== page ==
Using IsCallable Operation?

Garrett Smith dhtmlkitchen at gmail.com
Fri Jun 5 19:22:53 PDT 2009


On Fri, Jun 5, 2009 at 2:18 PM, Mark S. Miller<erights at google.com> wrote:
> On Fri, Jun 5, 2009 at 1:39 PM, Allen Wirfs-Brock
> <Allen.Wirfs-Brock at microsoft.com> wrote:
>> Not in ES5.  Generally checking that typeof x === 'function' is a close approximation. ES5 (11.4.3) requires that  both native (ie, pure actual ECMAScript objects) and host objects that implement [[Call]] produce "function" when typeof is applied to them.  This is a change from ES3 that did not impose this requirement upon host object objects.
>
> Why is this an approximation? In ES5, how can
>    typeof x === 'function'
> differ from testing whether something is callable?
>
ES5 typeof table:
+--------------------------+------------+
| Object (native or host   | "function" |
| and implements [[Call]]) |            |
+--------------------------+------------+

That is an idealistic change. IMO ES3 should have had that.

Microsoft could have taken a cue from the ES3 spec behavior for typeof
with "object that implements call" and had the typeof operator return
"function" instead of one of "function", "object", or "unknown".

One could theoretically perform a capability test on the typeof
operator, but that would not be practical because implementations
today have varied results with the typeof operator on host objects.

The classic document.images problem originates from IE.
The document.images collection is callable in Safari, Opera, Chrome,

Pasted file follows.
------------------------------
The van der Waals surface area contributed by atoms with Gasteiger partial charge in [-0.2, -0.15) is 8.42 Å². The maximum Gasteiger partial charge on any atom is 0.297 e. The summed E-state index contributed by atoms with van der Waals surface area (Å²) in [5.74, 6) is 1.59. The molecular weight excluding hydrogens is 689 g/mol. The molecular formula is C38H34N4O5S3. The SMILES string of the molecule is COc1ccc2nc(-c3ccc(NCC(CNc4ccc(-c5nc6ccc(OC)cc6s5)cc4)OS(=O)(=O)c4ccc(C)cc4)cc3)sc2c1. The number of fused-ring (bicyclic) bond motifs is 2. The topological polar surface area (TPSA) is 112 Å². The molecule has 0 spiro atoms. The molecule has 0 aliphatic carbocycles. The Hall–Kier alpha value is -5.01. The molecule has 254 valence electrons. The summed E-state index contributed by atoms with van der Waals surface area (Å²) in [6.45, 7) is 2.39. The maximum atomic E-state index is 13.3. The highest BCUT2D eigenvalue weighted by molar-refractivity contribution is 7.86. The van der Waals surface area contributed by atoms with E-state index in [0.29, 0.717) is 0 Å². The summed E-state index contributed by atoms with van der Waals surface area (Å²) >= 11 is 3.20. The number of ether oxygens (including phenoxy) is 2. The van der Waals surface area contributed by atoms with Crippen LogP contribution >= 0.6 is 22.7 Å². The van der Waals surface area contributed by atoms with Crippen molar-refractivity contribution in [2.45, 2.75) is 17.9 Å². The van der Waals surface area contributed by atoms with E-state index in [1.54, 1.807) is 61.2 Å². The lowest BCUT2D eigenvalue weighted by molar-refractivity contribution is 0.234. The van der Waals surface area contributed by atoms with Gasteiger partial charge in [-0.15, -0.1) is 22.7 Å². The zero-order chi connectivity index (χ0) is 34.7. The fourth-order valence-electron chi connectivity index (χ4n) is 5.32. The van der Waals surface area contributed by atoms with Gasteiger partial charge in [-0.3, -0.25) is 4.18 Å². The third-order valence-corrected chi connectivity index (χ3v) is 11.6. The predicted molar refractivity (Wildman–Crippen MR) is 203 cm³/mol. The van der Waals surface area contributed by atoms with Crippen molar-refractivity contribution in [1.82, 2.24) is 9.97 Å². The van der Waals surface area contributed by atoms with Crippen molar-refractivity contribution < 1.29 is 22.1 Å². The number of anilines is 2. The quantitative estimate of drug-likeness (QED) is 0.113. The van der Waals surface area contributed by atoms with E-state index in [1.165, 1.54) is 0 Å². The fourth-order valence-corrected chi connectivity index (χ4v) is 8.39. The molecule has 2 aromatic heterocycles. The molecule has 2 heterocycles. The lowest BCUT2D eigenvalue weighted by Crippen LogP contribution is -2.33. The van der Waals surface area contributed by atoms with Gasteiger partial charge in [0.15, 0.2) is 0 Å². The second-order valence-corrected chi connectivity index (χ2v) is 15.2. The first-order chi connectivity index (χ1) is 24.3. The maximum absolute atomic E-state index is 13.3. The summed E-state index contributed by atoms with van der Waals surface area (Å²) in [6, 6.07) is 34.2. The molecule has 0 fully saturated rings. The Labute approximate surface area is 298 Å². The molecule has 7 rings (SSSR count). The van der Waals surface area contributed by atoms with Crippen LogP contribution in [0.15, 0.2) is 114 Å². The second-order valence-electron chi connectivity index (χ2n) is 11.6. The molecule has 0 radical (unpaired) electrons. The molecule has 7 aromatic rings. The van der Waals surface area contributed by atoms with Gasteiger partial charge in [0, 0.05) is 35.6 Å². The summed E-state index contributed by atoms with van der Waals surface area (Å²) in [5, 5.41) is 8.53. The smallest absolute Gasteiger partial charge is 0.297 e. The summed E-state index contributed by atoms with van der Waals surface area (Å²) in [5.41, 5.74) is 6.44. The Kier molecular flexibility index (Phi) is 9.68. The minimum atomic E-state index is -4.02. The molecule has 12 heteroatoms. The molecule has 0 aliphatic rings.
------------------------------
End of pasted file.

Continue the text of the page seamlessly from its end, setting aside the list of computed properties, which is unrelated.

and IE and most likely several other browsers.

typeof document.images

- "function" in Safari, "object" in IE Chrome and Opera 9+. Also
"object" in Gecko (where it is not callable).

Testing the document.images collection to see if is callable can't
work with a typeof operator that is inconsistent across versions of
the language.

A hand-rolled isCallable method that has a (poor) fallback (the
current "best practices") could expect the new behavior specified for
typeof operator if and only if it was known to the program be the
newer typeof.

function isCallable(obj, prop) {
  var type = typeof obj[prop];
  if(isNewTypeof) {
    return type === "function";
  } else {
    // fallback "best practice".
  }
}

That code requires an "isNewTypeof" variable. A strategy for
determining the correct value of isNewTypeof would be an
impossibility.

I think it would be worth considering a native isCallable method.

Garrett


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